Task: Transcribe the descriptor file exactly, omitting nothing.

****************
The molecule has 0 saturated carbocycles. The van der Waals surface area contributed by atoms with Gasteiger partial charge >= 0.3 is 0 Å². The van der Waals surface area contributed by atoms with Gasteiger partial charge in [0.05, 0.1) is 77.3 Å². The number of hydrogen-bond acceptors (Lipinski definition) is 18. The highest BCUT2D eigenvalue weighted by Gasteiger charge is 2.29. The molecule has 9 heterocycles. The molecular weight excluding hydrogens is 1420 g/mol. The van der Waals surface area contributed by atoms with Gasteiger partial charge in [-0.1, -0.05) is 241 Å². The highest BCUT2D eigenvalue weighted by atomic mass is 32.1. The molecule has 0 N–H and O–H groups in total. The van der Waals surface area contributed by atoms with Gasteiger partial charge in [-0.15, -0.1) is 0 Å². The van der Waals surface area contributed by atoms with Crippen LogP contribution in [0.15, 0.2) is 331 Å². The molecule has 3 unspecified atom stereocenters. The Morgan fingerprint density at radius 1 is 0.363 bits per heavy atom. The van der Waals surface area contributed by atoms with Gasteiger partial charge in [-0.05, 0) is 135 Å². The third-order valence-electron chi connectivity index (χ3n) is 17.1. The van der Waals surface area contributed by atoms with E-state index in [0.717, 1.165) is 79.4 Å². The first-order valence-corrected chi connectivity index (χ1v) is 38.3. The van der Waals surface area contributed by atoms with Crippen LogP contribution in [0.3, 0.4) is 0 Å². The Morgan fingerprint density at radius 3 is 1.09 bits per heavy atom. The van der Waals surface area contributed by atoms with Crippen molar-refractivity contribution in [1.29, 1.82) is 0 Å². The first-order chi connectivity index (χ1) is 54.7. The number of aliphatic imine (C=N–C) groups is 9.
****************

The molecule has 0 saturated carbocycles. The van der Waals surface area contributed by atoms with Gasteiger partial charge >= 0.3 is 0 Å². The van der Waals surface area contributed by atoms with Gasteiger partial charge in [0.05, 0.1) is 77.3 Å². The number of hydrogen-bond acceptors (Lipinski definition) is 18. The highest BCUT2D eigenvalue weighted by Gasteiger charge is 2.29. The molecule has 9 heterocycles. The molecular weight excluding hydrogens is 1420 g/mol. The van der Waals surface area contributed by atoms with Gasteiger partial charge in [-0.1, -0.05) is 241 Å². The highest BCUT2D eigenvalue weighted by atomic mass is 32.1. The molecule has 0 N–H and O–H groups in total. The van der Waals surface area contributed by atoms with Gasteiger partial charge in [-0.15, -0.1) is 0 Å². The van der Waals surface area contributed by atoms with Crippen LogP contribution in [0.15, 0.2) is 331 Å². The molecule has 3 unspecified atom stereocenters. The Morgan fingerprint density at radius 1 is 0.363 bits per heavy atom. The van der Waals surface area contributed by atoms with Gasteiger partial charge in [-0.05, 0) is 135 Å². The third-order valence-electron chi connectivity index (χ3n) is 17.1. The van der Waals surface area contributed by atoms with E-state index in [0.717, 1.165) is 79.4 Å². The first-order valence-corrected chi connectivity index (χ1v) is 38.3. The van der Waals surface area contributed by atoms with Crippen LogP contribution in [0.3, 0.4) is 0 Å². The Morgan fingerprint density at radius 3 is 1.09 bits per heavy atom. The van der Waals surface area contributed by atoms with Crippen molar-refractivity contribution in [1.29, 1.82) is 0 Å². The first-order chi connectivity index (χ1) is 54.7. The number of aliphatic imine (C=N–C) groups is 9.